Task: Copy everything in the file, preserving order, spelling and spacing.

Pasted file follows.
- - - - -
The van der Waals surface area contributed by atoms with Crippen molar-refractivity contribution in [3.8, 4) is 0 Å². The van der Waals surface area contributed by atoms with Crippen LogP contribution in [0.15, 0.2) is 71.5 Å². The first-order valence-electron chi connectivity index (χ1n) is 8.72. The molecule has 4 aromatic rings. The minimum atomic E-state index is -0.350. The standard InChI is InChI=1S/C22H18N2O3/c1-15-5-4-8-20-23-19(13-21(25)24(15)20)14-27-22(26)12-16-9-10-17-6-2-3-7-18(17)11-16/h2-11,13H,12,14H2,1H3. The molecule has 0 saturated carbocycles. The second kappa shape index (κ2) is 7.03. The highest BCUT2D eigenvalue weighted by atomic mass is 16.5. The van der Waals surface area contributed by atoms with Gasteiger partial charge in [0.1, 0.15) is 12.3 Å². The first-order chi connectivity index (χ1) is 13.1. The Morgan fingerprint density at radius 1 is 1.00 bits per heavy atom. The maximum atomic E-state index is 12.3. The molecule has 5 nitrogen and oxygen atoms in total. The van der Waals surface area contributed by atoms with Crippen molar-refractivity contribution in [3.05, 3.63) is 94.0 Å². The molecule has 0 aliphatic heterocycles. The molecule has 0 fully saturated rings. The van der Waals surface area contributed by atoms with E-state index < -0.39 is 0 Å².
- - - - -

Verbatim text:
The van der Waals surface area contributed by atoms with Crippen molar-refractivity contribution in [3.8, 4) is 0 Å². The van der Waals surface area contributed by atoms with Crippen LogP contribution in [0.15, 0.2) is 71.5 Å². The first-order valence-electron chi connectivity index (χ1n) is 8.72. The molecule has 4 aromatic rings. The minimum atomic E-state index is -0.350. The standard InChI is InChI=1S/C22H18N2O3/c1-15-5-4-8-20-23-19(13-21(25)24(15)20)14-27-22(26)12-16-9-10-17-6-2-3-7-18(17)11-16/h2-11,13H,12,14H2,1H3. The molecule has 0 saturated carbocycles. The second kappa shape index (κ2) is 7.03. The highest BCUT2D eigenvalue weighted by atomic mass is 16.5. The van der Waals surface area contributed by atoms with Gasteiger partial charge in [0.1, 0.15) is 12.3 Å². The first-order chi connectivity index (χ1) is 13.1. The Morgan fingerprint density at radius 1 is 1.00 bits per heavy atom. The maximum atomic E-state index is 12.3. The molecule has 5 nitrogen and oxygen atoms in total. The van der Waals surface area contributed by atoms with Crippen molar-refractivity contribution in [3.05, 3.63) is 94.0 Å². The molecule has 0 aliphatic heterocycles. The molecule has 0 fully saturated rings. The van der Waals surface area contributed by atoms with E-state index < -0.39 is 0 Å².